Important information to help you understand how data is added to GRID, what is in the database, why we included it, and how data was gathered.

What data is included in GRID?

GRID is comprised of a worldwide collection of institutes associated with academic research. The institutes contained are distinguished by a unique identifier, GRID ID. Each unique GRID record also contains relevant metadata, as well as relationships between associated institutes.

What metadata is included?

GRID records contain a wealth of metadata obtained from trusted sources. Among these we include established dates, name aliases, acronyms and geolocation. Additionally we include links to external webpages such as wikipedia and official websites, as well as external identifiers such as ISNI, GeoNames and Fundref.

What types of relationships are included?

GRID records can display relationships between each other. We currently model two types of relationships. A relationship that defines a subordinate association, called a parent-child relationship See example and a relationship that describes other associations, called a related relationship. See example

How do we add data to GRID?

Data extracted from research funding grants and research paper affiliations is formatted into source data. In this format, source data is associated manually to the corresponding GRID record in a process called mapping. Whenever a source data row can not be mapped to a GRID record, a new record is created. Records are named by using the generally recognised name of the institution, which is determined by querying the official website, encyclopaedic records and other trusted data sources.

What types of institutes can be found in GRID?


An educational institution where research takes place. Can grant degrees and includes faculties, departments and schools. See example


A health related facility where patients are treated. Includes hospitals, medical centres, health centres, treatment center. Includes trusts and healthcare systems. See example


Business entity with the aim of gaining profit. See example


Repository of documents, artifacts, or specimens. Includes libraries and museums that are not part of a university. See example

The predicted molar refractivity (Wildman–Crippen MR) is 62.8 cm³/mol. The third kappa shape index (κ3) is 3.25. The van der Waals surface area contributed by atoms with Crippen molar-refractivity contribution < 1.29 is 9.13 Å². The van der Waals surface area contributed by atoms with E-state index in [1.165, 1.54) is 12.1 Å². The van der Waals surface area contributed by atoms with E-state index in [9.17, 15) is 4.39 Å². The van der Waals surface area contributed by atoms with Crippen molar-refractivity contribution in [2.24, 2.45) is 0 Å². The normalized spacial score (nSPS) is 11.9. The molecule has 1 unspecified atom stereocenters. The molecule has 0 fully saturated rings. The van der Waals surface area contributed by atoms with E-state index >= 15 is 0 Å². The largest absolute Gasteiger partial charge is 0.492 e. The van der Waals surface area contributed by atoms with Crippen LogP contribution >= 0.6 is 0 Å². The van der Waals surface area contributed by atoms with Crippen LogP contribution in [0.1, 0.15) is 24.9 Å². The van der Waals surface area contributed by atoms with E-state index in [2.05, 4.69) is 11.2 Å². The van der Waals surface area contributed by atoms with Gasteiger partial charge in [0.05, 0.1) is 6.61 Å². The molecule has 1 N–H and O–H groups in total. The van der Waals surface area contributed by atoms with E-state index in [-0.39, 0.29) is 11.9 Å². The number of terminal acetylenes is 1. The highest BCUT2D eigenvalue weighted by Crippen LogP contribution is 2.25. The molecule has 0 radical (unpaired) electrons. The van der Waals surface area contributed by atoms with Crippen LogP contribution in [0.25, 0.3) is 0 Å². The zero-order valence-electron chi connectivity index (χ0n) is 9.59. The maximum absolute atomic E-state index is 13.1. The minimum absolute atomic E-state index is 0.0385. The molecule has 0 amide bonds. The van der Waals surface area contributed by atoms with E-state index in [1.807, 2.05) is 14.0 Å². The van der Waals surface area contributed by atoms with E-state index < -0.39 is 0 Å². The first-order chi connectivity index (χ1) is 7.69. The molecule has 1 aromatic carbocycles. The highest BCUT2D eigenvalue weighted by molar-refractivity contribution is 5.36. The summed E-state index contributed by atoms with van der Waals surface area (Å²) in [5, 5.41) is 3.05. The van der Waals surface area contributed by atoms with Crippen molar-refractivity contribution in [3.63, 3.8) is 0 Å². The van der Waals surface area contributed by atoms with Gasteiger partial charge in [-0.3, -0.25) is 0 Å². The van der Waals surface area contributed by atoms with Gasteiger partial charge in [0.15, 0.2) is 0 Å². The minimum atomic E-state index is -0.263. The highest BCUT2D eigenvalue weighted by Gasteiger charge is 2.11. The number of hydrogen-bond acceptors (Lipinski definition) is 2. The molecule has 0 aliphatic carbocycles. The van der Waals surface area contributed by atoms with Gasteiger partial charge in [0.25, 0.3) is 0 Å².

Organisation that uses its surplus revenue to achieve its goals. Includes charities and other non-government research funding bodies. See example


An organisation operated mainly by the government of one or multiple countries. See example


A building or facility dedicated to research of a specific area, usually contains specialised equipment. Includes telescopes, observatories and particle accelerators. See example


Used in cases where none of the previously mentioned types are suitable. See example

How do we choose the name for an institute?

GRID records are named based on the official or most recognisable version of their name. This conforms to what is available from a valid source, such as the official website or the main Wikipedia entry. In cases where a local language name has an official English version, the latter is preferred.

Type-specific mapping

Mapping is the process by which we manually assign source data rows to GRID records. The type of institute affects the way source data are mapped to GRID records. In particular we adhere to the following mapping policies when dealing with specific types.


  • University faculties, schools, departments and campuses are all mapped to the main university record, with the exception of campuses part of university systems.

  • University systems members are mapped to individual GRID records. See example


  • Companies with multiple offices in the same country are mapped to the GRID record of the head office. Their names contain the country in which their head office is located in parenthesis. See example


  • Education related healthcare institutes, e.g. university hospitals, are mapped separately from the affiliated educational institution. See example